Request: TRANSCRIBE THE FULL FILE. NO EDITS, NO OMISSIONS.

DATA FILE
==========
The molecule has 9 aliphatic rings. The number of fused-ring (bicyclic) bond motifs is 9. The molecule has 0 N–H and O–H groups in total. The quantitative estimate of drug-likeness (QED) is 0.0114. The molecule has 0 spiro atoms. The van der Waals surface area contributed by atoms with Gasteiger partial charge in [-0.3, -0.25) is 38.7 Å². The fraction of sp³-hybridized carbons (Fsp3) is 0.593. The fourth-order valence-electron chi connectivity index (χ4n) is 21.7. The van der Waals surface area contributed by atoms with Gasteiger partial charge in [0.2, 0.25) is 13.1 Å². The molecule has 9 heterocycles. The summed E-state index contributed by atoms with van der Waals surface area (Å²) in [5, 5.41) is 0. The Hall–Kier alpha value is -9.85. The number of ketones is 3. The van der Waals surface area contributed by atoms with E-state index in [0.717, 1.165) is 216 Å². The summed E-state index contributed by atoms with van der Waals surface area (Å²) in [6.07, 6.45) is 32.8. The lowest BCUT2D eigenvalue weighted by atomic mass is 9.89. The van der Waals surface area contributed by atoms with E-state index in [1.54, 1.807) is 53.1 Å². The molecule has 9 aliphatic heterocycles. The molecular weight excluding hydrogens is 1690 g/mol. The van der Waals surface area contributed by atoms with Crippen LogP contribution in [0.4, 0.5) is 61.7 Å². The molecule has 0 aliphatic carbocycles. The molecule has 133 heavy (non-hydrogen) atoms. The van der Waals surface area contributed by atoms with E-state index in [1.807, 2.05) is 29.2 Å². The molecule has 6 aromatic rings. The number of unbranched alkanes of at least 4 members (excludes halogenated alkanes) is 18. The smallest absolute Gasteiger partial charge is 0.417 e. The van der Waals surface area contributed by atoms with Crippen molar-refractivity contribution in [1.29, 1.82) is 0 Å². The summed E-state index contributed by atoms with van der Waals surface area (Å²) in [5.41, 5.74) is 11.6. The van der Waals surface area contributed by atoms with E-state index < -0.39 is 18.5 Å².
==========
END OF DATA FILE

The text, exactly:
The molecule has 9 aliphatic rings. The number of fused-ring (bicyclic) bond motifs is 9. The molecule has 0 N–H and O–H groups in total. The quantitative estimate of drug-likeness (QED) is 0.0114. The molecule has 0 spiro atoms. The van der Waals surface area contributed by atoms with Gasteiger partial charge in [-0.3, -0.25) is 38.7 Å². The fraction of sp³-hybridized carbons (Fsp3) is 0.593. The fourth-order valence-electron chi connectivity index (χ4n) is 21.7. The van der Waals surface area contributed by atoms with Gasteiger partial charge in [0.2, 0.25) is 13.1 Å². The molecule has 9 heterocycles. The summed E-state index contributed by atoms with van der Waals surface area (Å²) in [5, 5.41) is 0. The Hall–Kier alpha value is -9.85. The number of ketones is 3. The van der Waals surface area contributed by atoms with E-state index in [0.717, 1.165) is 216 Å². The summed E-state index contributed by atoms with van der Waals surface area (Å²) in [6.07, 6.45) is 32.8. The lowest BCUT2D eigenvalue weighted by atomic mass is 9.89. The van der Waals surface area contributed by atoms with E-state index in [1.54, 1.807) is 53.1 Å². The molecule has 9 aliphatic heterocycles. The molecular weight excluding hydrogens is 1690 g/mol. The van der Waals surface area contributed by atoms with Crippen LogP contribution in [0.4, 0.5) is 61.7 Å². The molecule has 0 aliphatic carbocycles. The molecule has 133 heavy (non-hydrogen) atoms. The van der Waals surface area contributed by atoms with E-state index in [1.807, 2.05) is 29.2 Å². The molecule has 6 aromatic rings. The number of unbranched alkanes of at least 4 members (excludes halogenated alkanes) is 18. The smallest absolute Gasteiger partial charge is 0.417 e. The van der Waals surface area contributed by atoms with Crippen molar-refractivity contribution in [1.29, 1.82) is 0 Å². The summed E-state index contributed by atoms with van der Waals surface area (Å²) in [5.41, 5.74) is 11.6. The van der Waals surface area contributed by atoms with E-state index < -0.39 is 18.5 Å².